You may recall that Steve Jobs, the founder of Apple Computer, died October 2011 of pancreatic cancer, but you may not know how he and his doctors battled his cancer using futuristic genetic techniques. Now, this year, genetic research has advanced to the point that these techniques are starting to become available to people who aren’t CEOs of major corporations.
What is being hailed as a landmark research paper was published in the journal Nature on September 23, and brought together 348 researchers who presented findings on the genetic coding of breast cancer. However, the genetic procedures have implications for eventual treatment of all types of cancer.
To see what cancer therapy will probably look like in the relatively near future, let’s look at Mr. Jobs’ case. He had a rare—and difficult to cure—pancreatic cancer that actually may have been cured (since it was small when found), but for about nine months, Mr. Jobs avoided his doctors’ advice regarding treatment. Rather, he pursued a course of “alternative treatments: fruit juices, acupuncture, herbal remedies….some of which he found on the Internet”.
Not surprisingly, the alternative treatments did not work. His tumor grew, and after nine months he agreed to the recommended surgery. Later when the tumor had spread to his liver, he underwent a liver transplant.
What made his case remarkable was that during his several years of chemotherapy that accompanied the surgeries, his doctors chose the chemotherapy drugs based on an elaborate and expensive ($100,000) genetic analysis or sequencing of the structure of his normal cells, as well as of his tumor cells. At the time, only 20 people in the world had undergone this type of cancer genetic examination.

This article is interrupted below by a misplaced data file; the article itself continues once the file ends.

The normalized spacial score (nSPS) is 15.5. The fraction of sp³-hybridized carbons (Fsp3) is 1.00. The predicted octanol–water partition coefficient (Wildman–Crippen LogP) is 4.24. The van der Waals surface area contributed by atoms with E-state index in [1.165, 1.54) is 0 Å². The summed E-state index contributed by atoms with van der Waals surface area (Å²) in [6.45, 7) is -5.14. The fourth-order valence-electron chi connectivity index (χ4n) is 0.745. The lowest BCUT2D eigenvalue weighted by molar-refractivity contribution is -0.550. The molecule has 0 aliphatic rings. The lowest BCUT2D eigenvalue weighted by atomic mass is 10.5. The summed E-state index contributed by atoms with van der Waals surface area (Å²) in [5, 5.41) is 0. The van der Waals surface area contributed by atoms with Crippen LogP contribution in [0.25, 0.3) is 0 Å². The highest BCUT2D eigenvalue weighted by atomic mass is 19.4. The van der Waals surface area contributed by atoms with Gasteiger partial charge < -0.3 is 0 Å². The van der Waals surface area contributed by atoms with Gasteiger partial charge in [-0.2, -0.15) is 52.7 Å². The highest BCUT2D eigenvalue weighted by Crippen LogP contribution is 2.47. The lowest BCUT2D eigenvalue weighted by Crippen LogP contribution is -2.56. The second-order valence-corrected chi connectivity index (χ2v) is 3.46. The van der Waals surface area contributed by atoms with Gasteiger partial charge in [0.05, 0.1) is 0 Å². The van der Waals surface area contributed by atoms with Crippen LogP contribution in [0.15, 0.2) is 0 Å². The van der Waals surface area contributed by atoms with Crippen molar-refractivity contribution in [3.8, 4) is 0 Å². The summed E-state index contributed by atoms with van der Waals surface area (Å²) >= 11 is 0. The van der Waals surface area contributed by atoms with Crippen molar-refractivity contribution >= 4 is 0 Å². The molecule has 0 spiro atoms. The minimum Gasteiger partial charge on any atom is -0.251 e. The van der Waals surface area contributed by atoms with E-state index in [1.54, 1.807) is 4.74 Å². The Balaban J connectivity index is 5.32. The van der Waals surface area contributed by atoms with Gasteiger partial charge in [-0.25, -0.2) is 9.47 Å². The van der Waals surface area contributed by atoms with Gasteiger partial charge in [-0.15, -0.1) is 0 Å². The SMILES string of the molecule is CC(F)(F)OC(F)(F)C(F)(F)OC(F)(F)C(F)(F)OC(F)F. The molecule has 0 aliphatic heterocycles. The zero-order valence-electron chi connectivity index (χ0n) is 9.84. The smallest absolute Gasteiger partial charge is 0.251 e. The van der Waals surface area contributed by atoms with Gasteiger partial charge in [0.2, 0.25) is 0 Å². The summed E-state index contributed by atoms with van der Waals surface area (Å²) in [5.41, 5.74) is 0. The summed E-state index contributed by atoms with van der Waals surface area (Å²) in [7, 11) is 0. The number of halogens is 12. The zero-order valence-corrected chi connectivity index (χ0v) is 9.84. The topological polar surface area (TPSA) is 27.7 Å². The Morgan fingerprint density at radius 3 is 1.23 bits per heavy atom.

His doctors compared the genes of his normal cells with those in the cancer cells, and found the cancer cell mutations that fueled the growth of the cancer. Cancers are believed to grow when there is a defect (mutation) in one or more genes within the cancer. Normally, the function of some of our genetic material is to inhibit the growth of potential cancer cells.
Based on the mutations they found, his doctors could match the best chemotherapy drug known to attack that specific genetic defect. One reason some cancers are so difficult to cure is that their abnormal genes mutate again and again over time. In a sense the tumor is trying to escape being killed by the chemotherapy drugs. So Mr. Jobs had the sequencing analysis done multiple times, and each time the doctors adjusted his chemotherapy agents to select the best one(s) for the mutations found.
In Steve Jobs’ case, ultimately the cancer won, and he died from metastatic pancreatic cancer. That does not mean genetic cancer sequencing is not effective. He probably lived much longer than he would have without the genetic studies, and pancreatic cancer is one of the worst types of cancers, so his outcome was no surprise to his doctors.
Back to the recent Nature breast cancer study. The researchers studied 825 women with cancer in the same manner as in Steve Jobs’ case. They found that breast cancers can be categorized into one of four genetic types based on the tumor mutations found. So sometime within the next decade, doctors can select the best drug(s) that will best attack the woman’s specific tumor type.
Traditional cancer chemotherapy is more of a “shotgun” approach, using standard drugs based on what the tumor looks like under the microscope. But in the future doctors will be able to use a more “silver bullet” approach to selecting the best drug(s): the most effective with the least side effects.
It will take several more years of research before these “silver bullet” techniques are commonly used. However one finding from the study will likely be applicable sooner—one of the most difficult to treat breast cancers (the “triple negative”) actually is genetically more like ovarian cancer than breast cancer, so perhaps ovarian cancer drugs will work better than traditional breast cancer drugs for this tumor.
Tumor sequencing is a fascinating and hopeful research course. Here in Mais Saúde we will present more information as it comes out.
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